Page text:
Finally, we declare an
if statement that prints out the message
You’re correct! to the console if a user gets the right answer, and prints out a message with the right answer if a user is incorrect.
In addition, Python includes a built-in function that can be used to calculate powers:
pow() method calculates a certain number to the power of another number. First, the method converts its argument to a floating-point number. Then, it computes the power. The
pow() method will return the same value as using the
** operator because they both calculate the power of a number in the same way.
Here’s the syntax for the Python
pow(base, exponent, modulus)
pow() method accepts three parameters:
- base is the number which will be raised to the power of the exponent (required)
- exponent is the number to which the base will be raised (required)
- modulus executes a modulo calculation on the result of base
**exponent. If modulus is specified, the base and exponent must be integers, and the exponent must be a positive value. (optional)
If the first two arguments are specified, the stated base to the power of the exponent is calculated. If the third argument is also specified, the stated base to the power of exponent is calculated, then the modulo of the modulus is returned. In other words, the
pow() method will execute: pow(base, exponent) % modulus. This is a more advanced function with specific use cases, so we’ll not discuss it in detail in this article.
Let’s use our example from above to explain how the
pow() method works. Say that we are creating a game to test sixth-graders on their knowledge powers in math. Our program asks a user for an answer to a question, calculates the answer, then compares whether the user’s answer is the same as the one computed by the program.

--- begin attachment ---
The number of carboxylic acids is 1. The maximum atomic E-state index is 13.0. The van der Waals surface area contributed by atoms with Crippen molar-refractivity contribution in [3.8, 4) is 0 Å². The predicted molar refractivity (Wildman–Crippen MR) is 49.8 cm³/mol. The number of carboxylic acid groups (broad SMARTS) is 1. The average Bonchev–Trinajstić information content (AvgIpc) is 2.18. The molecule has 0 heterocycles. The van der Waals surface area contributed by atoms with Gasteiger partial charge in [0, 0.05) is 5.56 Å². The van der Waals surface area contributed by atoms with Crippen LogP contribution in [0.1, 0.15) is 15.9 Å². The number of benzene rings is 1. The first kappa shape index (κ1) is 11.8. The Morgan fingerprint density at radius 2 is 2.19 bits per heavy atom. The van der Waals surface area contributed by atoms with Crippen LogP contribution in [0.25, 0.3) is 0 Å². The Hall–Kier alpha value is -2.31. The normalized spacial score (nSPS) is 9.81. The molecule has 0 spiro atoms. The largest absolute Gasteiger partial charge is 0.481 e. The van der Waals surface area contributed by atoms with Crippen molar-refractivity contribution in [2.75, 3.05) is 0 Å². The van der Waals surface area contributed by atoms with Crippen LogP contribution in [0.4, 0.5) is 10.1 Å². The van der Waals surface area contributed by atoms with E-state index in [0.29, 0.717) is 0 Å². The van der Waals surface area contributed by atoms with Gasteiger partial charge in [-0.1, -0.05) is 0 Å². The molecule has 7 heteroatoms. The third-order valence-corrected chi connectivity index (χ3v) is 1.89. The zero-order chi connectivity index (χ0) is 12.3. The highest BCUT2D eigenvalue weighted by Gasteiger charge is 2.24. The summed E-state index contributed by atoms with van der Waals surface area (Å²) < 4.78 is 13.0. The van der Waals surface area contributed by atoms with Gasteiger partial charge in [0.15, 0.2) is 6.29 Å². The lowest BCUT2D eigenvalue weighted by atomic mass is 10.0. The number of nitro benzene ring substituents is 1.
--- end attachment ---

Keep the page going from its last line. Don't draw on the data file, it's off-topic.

Instead of using the
** operator, we could use
pow() to calculate the power of the numbers in our code. Here’s an example of
pow() being used with the code we used for our sixth-grade power game:
number = 7 exponent = 2 student_answer = int(input("What is 7 to the power of 2?")) answer = pow(7, 2) if student_answer == answer: print("You're correct!") else: print("So close! 7 to the power of 2 is", answer)
Our code is identical to the first example with one difference. Instead of declaring
answer = 7 ** 2, we assign the
answer variable the value
pow(7, 2). If we insert the answer 49 into our code, the following response is returned:
What is 7 to the power of 2? 49 You're correct!
As you can see, our code works in the same way as the first example, but we use the
pow() method to calculate the power of our numbers instead of the
** operator is used to raise a number to the power of an exponent. In addition, the
pow() method is used for the same purpose.
This tutorial discussed how to use both the
** operator and
pow() to calculate powers in Python. We also covered an example of each method of calculating powers. Now you’re equipped with the knowledge required to calculate powers in Python like a pro!